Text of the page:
The reflections of doctor?s wife in Blindness, ?I think we are blind, Blind but seeing, Blind people who can see, but do not see?, makes ?seeing? a political act. By introducing two narrative strategies, a] the suddenness with which people lose sight as a punctum of reality and, b] the simultaneous collapse of infrastructural and moral systems, with the onslaught of blindness, Saramago compels the readers to question the validity of the reality based on seeing; is what is seen - taken as reality - meant to be so by those in power; is it the indoctrination of the system to not see what it doesn?t want to be seen; how closely does the systems of morality rely on externality of sight? Through slight - though ingenious - tactics Saramago involves other sense than sight, touch and smell. It is through touch that the affliction is spread - or so it is believed - for the case of the doctor?s wife is a clear anomaly. Once the systems, especially the administrative and infrastructural, start collapsing, the blind are associated with the ever-increasing smell of filth and decay. Though the state tries to control these sensory assaults by limiting the afflicted, these provide a tactile power to the afflicted to subvert the system. In doing so, Saramago displaces the power of authority, knowledge, experience, and reality from the eyes to the rest of the body. The body, with all its sensorial elements, becomes the means to frame reality as well as challenge it.
The maker of kitsch does not create inferior art, he is not an incompetent or a bungler, he cannot be evaluated by aesthetic standards; rather, he is ethically depraved, a criminal willing radical evil. - Hermann Broch
I find Seeing and Death at Intervals far superior. The first, a semi-sequel to Blindness, has one of the most subversive ideas I've ever read: cast blank votes to take down a government. The fear this simple democractic act creates on the rulers and the violence they react with is a fine allegory of our current world.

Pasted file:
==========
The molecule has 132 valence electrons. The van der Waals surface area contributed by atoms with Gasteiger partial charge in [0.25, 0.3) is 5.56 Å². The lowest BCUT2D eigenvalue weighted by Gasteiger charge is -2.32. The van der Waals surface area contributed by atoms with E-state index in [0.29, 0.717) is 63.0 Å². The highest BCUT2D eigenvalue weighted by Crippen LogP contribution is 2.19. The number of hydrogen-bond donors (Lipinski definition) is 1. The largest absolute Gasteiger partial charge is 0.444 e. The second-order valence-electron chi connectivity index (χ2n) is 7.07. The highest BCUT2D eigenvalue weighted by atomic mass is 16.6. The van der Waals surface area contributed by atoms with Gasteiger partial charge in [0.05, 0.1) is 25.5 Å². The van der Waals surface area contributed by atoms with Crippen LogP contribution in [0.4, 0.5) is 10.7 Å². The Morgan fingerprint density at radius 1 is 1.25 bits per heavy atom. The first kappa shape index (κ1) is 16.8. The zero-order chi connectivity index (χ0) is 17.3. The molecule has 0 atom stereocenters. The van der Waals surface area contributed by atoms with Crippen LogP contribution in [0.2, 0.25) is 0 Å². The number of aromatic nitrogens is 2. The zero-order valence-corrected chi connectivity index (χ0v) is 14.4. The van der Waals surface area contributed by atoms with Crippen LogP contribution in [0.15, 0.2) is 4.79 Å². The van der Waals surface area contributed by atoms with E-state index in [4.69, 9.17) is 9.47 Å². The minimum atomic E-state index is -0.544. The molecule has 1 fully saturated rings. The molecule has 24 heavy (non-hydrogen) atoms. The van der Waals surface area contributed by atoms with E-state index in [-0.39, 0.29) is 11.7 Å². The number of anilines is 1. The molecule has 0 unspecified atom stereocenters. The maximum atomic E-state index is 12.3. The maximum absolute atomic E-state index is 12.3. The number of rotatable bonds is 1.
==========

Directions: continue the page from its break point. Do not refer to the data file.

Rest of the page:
And the second novel is an amusement about one of the last taboos: death. Paradoxically, it's also Saramago's funniest novel. And possibly his greatest love story. It's so many thing simultaneously, it eclipses the simplicity of The Double.
Have you guys read his last novel? The topic is very interesting but in some way it really dissapointed me
What are your thoughts on this one?
Are you talking about A Viagem do Elefante?
They treat him better in Spain than in Portugal. For one they've never censored his books. And when the Spanish organised a beautiful Saramago exhibition, the Portuguese Minister of Culture didn't even bother to show up. Saramago has made Spain his home and repays all the kindness with simultaneous translations of his work. I understand and admire that.
Death with interruptions - translated by Margerett Jull Costa
Is this the book you are referring to ? If so, I just bought a copy of the same. Looks interesting.
Read Death With Interruptions. It's a very funny, very well-written novel. It's Saramago relaxing and having a bit of fun really, although still tackling some very heavy themes.
We' actually talking about the novel he wrote after this one, called A Viagem do Elefante, which hasn't been translated into English yet.
Daniel, I also read that Saramago's collection of blog writings won't be released in Portugal after all. There's no release date yet. That leaves me rather sad, seeing how other countries will get it before we do. But in the end they can be read in his blog anyway.
I don't know if they will still publish it in spanish, I really hope so.
However you guys have the advantage that with his diaries, Cuadernos de Lanzarote, only two volumes were published in spanish and in portuguese they released a third volume. Am I correct on that?
Can anyone please the name the translator(s) to English so I can find the books?
I'm not really from outer space: I'm just mentally divergent.
I'm not really from outer space: I'm just mentally divergent.
Still not read any of his books. Damn.